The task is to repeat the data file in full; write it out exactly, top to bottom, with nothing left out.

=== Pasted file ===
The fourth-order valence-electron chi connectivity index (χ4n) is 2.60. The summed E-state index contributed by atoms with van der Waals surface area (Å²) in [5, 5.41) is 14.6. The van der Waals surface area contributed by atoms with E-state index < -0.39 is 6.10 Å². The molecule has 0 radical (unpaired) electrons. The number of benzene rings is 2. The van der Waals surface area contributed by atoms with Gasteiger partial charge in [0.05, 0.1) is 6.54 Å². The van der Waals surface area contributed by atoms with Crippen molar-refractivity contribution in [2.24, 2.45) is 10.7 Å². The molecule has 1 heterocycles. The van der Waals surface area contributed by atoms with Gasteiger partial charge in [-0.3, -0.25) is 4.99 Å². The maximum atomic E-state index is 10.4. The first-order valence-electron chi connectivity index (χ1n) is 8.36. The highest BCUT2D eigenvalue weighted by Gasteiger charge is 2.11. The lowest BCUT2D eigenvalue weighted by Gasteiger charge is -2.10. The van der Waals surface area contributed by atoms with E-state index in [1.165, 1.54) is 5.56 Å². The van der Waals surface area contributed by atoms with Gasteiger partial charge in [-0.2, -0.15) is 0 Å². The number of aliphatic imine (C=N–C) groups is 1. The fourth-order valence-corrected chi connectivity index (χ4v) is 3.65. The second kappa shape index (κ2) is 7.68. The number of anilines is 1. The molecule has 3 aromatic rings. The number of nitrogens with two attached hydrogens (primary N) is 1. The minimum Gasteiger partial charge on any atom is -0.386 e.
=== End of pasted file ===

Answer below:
The fourth-order valence-electron chi connectivity index (χ4n) is 2.60. The summed E-state index contributed by atoms with van der Waals surface area (Å²) in [5, 5.41) is 14.6. The van der Waals surface area contributed by atoms with E-state index < -0.39 is 6.10 Å². The molecule has 0 radical (unpaired) electrons. The number of benzene rings is 2. The van der Waals surface area contributed by atoms with Gasteiger partial charge in [0.05, 0.1) is 6.54 Å². The van der Waals surface area contributed by atoms with Crippen molar-refractivity contribution in [2.24, 2.45) is 10.7 Å². The molecule has 1 heterocycles. The van der Waals surface area contributed by atoms with Gasteiger partial charge in [-0.3, -0.25) is 4.99 Å². The maximum atomic E-state index is 10.4. The first-order valence-electron chi connectivity index (χ1n) is 8.36. The highest BCUT2D eigenvalue weighted by Gasteiger charge is 2.11. The lowest BCUT2D eigenvalue weighted by Gasteiger charge is -2.10. The van der Waals surface area contributed by atoms with E-state index in [1.165, 1.54) is 5.56 Å². The van der Waals surface area contributed by atoms with Gasteiger partial charge in [-0.2, -0.15) is 0 Å². The number of aliphatic imine (C=N–C) groups is 1. The fourth-order valence-corrected chi connectivity index (χ4v) is 3.65. The second kappa shape index (κ2) is 7.68. The number of anilines is 1. The molecule has 3 aromatic rings. The number of nitrogens with two attached hydrogens (primary N) is 1. The minimum Gasteiger partial charge on any atom is -0.386 e.